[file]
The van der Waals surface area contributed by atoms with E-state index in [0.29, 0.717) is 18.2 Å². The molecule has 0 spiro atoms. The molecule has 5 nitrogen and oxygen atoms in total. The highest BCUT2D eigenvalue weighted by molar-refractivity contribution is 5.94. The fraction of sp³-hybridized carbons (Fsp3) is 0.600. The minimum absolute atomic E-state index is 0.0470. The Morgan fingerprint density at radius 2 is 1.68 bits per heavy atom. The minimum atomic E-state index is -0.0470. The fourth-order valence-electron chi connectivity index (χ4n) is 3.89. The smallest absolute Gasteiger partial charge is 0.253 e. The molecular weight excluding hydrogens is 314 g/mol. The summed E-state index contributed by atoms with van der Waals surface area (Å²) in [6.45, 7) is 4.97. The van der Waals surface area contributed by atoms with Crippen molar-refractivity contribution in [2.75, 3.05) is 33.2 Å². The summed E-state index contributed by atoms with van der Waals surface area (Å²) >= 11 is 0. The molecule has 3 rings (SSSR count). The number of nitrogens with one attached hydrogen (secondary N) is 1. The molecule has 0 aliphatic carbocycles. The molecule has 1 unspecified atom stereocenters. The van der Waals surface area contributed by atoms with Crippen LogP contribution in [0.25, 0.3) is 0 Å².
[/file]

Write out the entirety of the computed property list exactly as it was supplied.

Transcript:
The van der Waals surface area contributed by atoms with E-state index in [0.29, 0.717) is 18.2 Å². The molecule has 0 spiro atoms. The molecule has 5 nitrogen and oxygen atoms in total. The highest BCUT2D eigenvalue weighted by molar-refractivity contribution is 5.94. The fraction of sp³-hybridized carbons (Fsp3) is 0.600. The minimum absolute atomic E-state index is 0.0470. The Morgan fingerprint density at radius 2 is 1.68 bits per heavy atom. The minimum atomic E-state index is -0.0470. The fourth-order valence-electron chi connectivity index (χ4n) is 3.89. The smallest absolute Gasteiger partial charge is 0.253 e. The molecular weight excluding hydrogens is 314 g/mol. The summed E-state index contributed by atoms with van der Waals surface area (Å²) in [6.45, 7) is 4.97. The van der Waals surface area contributed by atoms with Crippen molar-refractivity contribution in [2.75, 3.05) is 33.2 Å². The summed E-state index contributed by atoms with van der Waals surface area (Å²) >= 11 is 0. The molecule has 3 rings (SSSR count). The number of nitrogens with one attached hydrogen (secondary N) is 1. The molecule has 0 aliphatic carbocycles. The molecule has 1 unspecified atom stereocenters. The van der Waals surface area contributed by atoms with Crippen LogP contribution in [0.25, 0.3) is 0 Å².